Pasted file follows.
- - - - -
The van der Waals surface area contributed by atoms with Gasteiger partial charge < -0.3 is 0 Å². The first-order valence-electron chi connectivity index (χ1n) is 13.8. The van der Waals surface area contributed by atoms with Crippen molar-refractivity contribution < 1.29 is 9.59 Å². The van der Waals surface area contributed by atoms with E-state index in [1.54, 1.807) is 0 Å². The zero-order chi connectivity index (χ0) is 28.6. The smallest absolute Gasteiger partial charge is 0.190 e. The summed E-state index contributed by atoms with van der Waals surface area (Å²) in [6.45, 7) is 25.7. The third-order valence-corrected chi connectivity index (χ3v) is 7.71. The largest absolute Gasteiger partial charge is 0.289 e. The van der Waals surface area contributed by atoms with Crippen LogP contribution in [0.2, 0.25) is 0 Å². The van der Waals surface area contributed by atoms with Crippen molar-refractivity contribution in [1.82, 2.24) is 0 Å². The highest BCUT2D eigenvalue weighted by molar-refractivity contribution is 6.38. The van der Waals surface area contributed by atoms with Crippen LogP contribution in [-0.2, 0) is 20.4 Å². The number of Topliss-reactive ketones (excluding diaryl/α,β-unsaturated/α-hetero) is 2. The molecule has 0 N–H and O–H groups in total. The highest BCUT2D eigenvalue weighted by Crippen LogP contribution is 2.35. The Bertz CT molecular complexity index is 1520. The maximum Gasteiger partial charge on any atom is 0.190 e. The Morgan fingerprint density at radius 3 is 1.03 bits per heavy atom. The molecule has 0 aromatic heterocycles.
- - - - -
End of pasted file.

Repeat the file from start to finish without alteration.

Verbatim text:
The van der Waals surface area contributed by atoms with Gasteiger partial charge < -0.3 is 0 Å². The first-order valence-electron chi connectivity index (χ1n) is 13.8. The van der Waals surface area contributed by atoms with Crippen molar-refractivity contribution < 1.29 is 9.59 Å². The van der Waals surface area contributed by atoms with E-state index in [1.54, 1.807) is 0 Å². The zero-order chi connectivity index (χ0) is 28.6. The smallest absolute Gasteiger partial charge is 0.190 e. The summed E-state index contributed by atoms with van der Waals surface area (Å²) in [6.45, 7) is 25.7. The third-order valence-corrected chi connectivity index (χ3v) is 7.71. The largest absolute Gasteiger partial charge is 0.289 e. The van der Waals surface area contributed by atoms with Crippen LogP contribution in [0.2, 0.25) is 0 Å². The van der Waals surface area contributed by atoms with Crippen molar-refractivity contribution in [1.82, 2.24) is 0 Å². The highest BCUT2D eigenvalue weighted by molar-refractivity contribution is 6.38. The van der Waals surface area contributed by atoms with Crippen LogP contribution in [-0.2, 0) is 20.4 Å². The number of Topliss-reactive ketones (excluding diaryl/α,β-unsaturated/α-hetero) is 2. The molecule has 0 N–H and O–H groups in total. The highest BCUT2D eigenvalue weighted by Crippen LogP contribution is 2.35. The Bertz CT molecular complexity index is 1520. The maximum Gasteiger partial charge on any atom is 0.190 e. The Morgan fingerprint density at radius 3 is 1.03 bits per heavy atom. The molecule has 0 aromatic heterocycles.